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Will Health Care Law Spur Voters To The Polls?

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Will Health Care Law Spur Voters To The Polls?

Will Health Care Law Spur Voters To The Polls?

Will Health Care Law Spur Voters To The Polls?

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  • <iframe src="" width="100%" height="290" frameborder="0" scrolling="no" title="NPR embedded audio player">
  • Transcript

Voters are still deeply divided on the issue of health care overhaul. In a Washington Post poll, 40 percent of respondents said how their representative voted on health care won't matter in this fall's elections.


Let's turn now to NPR's Cokie Roberts, who joins us most Mondays to talk about politics.

Good morning.


MONTAGNE: Ah, well. Cokie, for all the excitement around the Tea Party, and from what we just heard, do have any idea of how much of a force the Tea Party might be in the coming congressional elections?

ROBERTS: Well, you know, they - in polls, they're about equally supported and disapproved of. One, by Quinnipiac University, says basically half of Americans dont know who they are and the other half are pretty equally divided.

The question about Sarah Palin, who is clearly the hero of the movement, when it comes to these kinds of rallies, she remains - more people disapproving of her than approving of her.

One of the things about the Tea Party Movement that has gotten the attention of a lot of politicians, though, is that - how many women are involved in it. And that is unusual for something that is basically a conservative cause. And I thought it was interesting that Palin said to this big crowd, we're not going to sit down and shut up, which is kind of a rallying cry for women who feel like theyve often been asked to do that.

The Washington Post poll, over the weekend, showed that if the Tea Party fields candidates of its own rather than trying to win, say, a Republican Party nomination, it will hurt the Republicans in November. That would be one of the few things the Democrats have to be happy about.

MONTAGNE: Well, what about the health care law itself? After all the political drama to get there, is there any indication that it will even make a difference this November?

ROBERTS: Well, it might for the man the Tea Partiers were aiming at in Nevada, Senate Democratic leader, Harry Reid, who seems to just be going down in the polls. But in general, we've seen some slight up tick for the Democrats when voters are asked which party do you want to represent your district in November. The Democrats were tying, or slightly ahead, in some polls where they had been behind since the health care bill.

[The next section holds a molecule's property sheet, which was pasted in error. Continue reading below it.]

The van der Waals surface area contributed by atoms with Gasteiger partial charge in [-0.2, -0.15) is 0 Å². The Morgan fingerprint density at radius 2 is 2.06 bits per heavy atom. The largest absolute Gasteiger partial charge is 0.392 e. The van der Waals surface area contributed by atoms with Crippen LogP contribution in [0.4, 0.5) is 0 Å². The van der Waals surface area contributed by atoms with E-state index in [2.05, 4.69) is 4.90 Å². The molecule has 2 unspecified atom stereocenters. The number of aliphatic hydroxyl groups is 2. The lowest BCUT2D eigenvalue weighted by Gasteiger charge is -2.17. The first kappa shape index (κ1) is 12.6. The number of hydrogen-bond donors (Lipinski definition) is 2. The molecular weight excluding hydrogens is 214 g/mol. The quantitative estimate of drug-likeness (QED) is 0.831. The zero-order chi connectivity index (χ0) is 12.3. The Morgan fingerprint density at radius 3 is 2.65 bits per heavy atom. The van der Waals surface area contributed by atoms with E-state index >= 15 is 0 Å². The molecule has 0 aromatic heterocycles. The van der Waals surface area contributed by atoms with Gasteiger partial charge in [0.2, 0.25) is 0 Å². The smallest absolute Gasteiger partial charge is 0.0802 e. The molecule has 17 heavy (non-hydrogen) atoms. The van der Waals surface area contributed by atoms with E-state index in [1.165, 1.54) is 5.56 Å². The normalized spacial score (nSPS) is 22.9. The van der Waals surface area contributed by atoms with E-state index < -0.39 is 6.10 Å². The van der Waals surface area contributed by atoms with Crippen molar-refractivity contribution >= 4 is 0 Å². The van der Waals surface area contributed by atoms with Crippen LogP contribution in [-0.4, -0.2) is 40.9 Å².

So, it probably shows that their judgment was right, that doing nothing was worse than doing something, so they don't seem hapless to the voters. But voters are still deeply divided on the issue of health care itself. But even at this moment, Renee, of this fever pitch on the issue, 40 percent - in the Washington Post poll - say how their member voted on health care won't matter this fall.

And, you know, that's probably right. There's lots of real world experience to come between now and then, and the economy will be everything. Two-thirds, or close to it, still say the country is off on the wrong track, and that's the real problem for the party in power in November.

MONTAGNE: Well, that's interesting, because both parties - Democrats and Republicans - seem determined to keep talking about health care. I mean, Speaker Pelosi and President Obama are holding rallies supporting it this weekend. Republicans are keeping up a drum roll for repeat - repeal rather. Is that ladder likely to go anywhere?

ROBERTS: I can't believe it. Now, they keep talking about a health care bill back in the 1980s that was repealed, and that was quite something to witness, because the Democratic Congress, President Reagan and the old folks' lobbying groups - the AARP - had all supported this - what was catastrophic health insurance bill. Where more wealthy, elderly people, paid the premiums of less wealthy elderly people in case of a health disaster.

And both sides - both the more and the less wealthy - decided they hated the bill and protested against it - famously against the then-chairman of the House Ways and Means Committee, Danny Rostenkowski, where they surrounded his car. And members of Congress sort of threw up their hands and said, okay, if the people who are benefiting from this bill don't like it either, we will repeal it.

But the problem then was that it wasn't really what anybody wanted at the time. What they were looking for was long-term health care, not this type of health care. Right now, we're in a very different position of the kinds of things that are in this - particularly the kinds of things that will go into effect right away.

And I think that Republicans would be very hard pressed to repeal such things as preexisting conditions for children not being allowed, taking that away.

MONTAGNE: Cokie, thanks very much. NPR's Cokie Roberts.

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